Intended learning outcomes

What are Intended Learning Outcomes?

Intended Learning Outcomes (ILOs) define what a learner will have acquired and will be able to do upon successfully completing their studies. ILOs are expressed from the students’ perspective and are measurable, achievable and assessable.

Why should we write Intended Learning Outcomes?

ILOs underpin every session, course, programme, module, or unit of study by allowing learners to see what they are aiming for and understand the value of the appropriately aligned assessments.

The Quality Assurance Agency Understanding Assessment guide (2011) explains the
relationship between ILOs, assessment and learning activities/resources and the order in which they should be considered:

Stage 1: Decide on the intended learning outcomes. What should the students be able to do on completion of the course (and what underpinning knowledge and understanding will they need in order to do it) that they could not do when they started?

Stage 2: Devise the assessment task(s). If you have written precise learning outcomes this should be easy because the assessment should be whether or not they can satisfactorily demonstrate achievement of the outcomes.

Stage 3: Devise the learning activities necessary (including formative assessment tasks) to enable the students to satisfactorily undertake the assessment task(s).
These stages should be conducted iteratively, with each stage informing the others to ensure coherence.”

This approach is called constructive alignment.

There are a lot of references for constructive alignment, but Aligning Teaching for Constructing Learning by Prof. John Biggs provides a good overview of its value. Also Teaching Teaching and Understanding Understanding (Part of the Teaching & Understanding series – video length: 8 mins).

It is due to educational theorists such as Biggs and the Quality Assurance Agency that ILOs are a key element of any HEI programme of study. The Quality Code for Higher Education (2012) ensures equality and parity across the UK HE sector, and Part B stipulates HEIs must demonstrate:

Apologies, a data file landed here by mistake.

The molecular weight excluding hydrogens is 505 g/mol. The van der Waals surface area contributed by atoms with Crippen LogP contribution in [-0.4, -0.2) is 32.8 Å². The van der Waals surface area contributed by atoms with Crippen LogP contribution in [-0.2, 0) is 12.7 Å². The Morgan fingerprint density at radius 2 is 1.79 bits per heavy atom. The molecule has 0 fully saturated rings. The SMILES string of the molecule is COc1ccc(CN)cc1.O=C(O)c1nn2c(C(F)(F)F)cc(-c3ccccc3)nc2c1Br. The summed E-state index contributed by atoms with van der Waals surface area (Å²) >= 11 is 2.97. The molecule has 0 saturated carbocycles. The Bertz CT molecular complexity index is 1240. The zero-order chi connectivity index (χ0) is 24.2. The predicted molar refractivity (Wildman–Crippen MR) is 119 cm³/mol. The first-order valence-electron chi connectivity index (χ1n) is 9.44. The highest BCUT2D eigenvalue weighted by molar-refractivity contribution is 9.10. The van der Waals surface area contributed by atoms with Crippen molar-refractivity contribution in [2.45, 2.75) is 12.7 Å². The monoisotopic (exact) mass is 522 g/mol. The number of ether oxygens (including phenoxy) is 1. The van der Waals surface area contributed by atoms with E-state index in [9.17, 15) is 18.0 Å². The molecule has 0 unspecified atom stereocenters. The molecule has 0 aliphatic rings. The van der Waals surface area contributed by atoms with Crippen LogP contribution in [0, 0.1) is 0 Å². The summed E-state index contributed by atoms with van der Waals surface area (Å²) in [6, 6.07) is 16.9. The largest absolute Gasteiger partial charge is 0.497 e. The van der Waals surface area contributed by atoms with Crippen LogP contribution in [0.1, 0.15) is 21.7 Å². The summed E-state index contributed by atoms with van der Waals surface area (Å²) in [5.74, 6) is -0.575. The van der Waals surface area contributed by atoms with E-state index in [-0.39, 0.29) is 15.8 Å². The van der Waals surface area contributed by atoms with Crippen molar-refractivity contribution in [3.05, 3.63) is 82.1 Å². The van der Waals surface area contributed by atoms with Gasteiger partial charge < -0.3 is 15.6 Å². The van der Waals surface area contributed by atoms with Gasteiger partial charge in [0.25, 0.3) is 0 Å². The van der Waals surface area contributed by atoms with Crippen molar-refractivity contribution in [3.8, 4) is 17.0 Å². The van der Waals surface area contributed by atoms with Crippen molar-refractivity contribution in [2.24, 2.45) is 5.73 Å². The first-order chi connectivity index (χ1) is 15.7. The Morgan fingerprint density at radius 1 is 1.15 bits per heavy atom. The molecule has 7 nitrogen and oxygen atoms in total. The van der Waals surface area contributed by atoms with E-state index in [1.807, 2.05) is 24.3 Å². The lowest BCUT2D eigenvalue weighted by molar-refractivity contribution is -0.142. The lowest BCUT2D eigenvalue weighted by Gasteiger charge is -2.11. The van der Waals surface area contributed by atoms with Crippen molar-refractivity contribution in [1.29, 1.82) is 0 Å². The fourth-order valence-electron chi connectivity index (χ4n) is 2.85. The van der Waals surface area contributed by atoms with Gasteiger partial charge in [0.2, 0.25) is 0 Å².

“Learning and teaching activities and associated resources provide every student with an equal and effective opportunity to achieve the intended learning outcomes.”

How to write Intended Learning Outcomes?

You should write learning outcomes using, what are often referred to as, active verbs (something students can do to demonstrate the results of their learning).

In this context passive verbs would be, for example, ‘appreciate’ or ‘show awareness’ – they make it difficult for the student to understand what is needed; and difficult for staff to assess.

A commonly seen passive verb used for writing ILOs is ‘understand’. The UoL Learning and Teaching website highlights the pitfalls of using ‘understand’.
“...take the following example:

Understand how to drive a car.
This could mean several different things.
  • Move, steer and stop a car.
  • Understand the mechanics of how to drive a car but not actually be able to drive one.”
Consider the first of these,
Move, steer and stop a car.

In order to measure/observe how well the learner can do these things we can use active verbs to write the following ILOs:
  • Reproduce the manoeuvres required to perform a three-point turn safely.
  • Discuss the stopping distances required when driving a car at 30mph, 50mph and 70mph.
Bloom's Taxonomy of Educational Objectives is a good starting point for developing learning outcomes. The taxonomy identifies six different levels of learning: knowledge, comprehension, application, analysis, synthesis and evaluation. This table lists the active verbs you might consider for each of Bloom’s levels of learning:

Level of Learning Active Verbs
























Measurable/Observable ILO Examples

Here are some examples of well written ILOs using active verbs, which will allow students to demonstrate what they have learnt.

Demonstrate basic Greek grammar and syntax.

Construct basic VBA computer programs for the numerical solution of basic problems.

Labour Market Studies
and critique theories of workplace and work-related learning.

Biological Sciences
how chromosomes are inherited through mitosis and meiosis and how genetic variation is generated.

Intended Learning Outcomes - Quick Check

  • Can your ILOs be measured/observed?
  • Are all of your ILOs addressed by your assessments?
  • Can the learner achieve ALL of the ILOs?

Taken from Intended Learning Outcomes Quick Guide

Working with Learning Outcomes Tutorial

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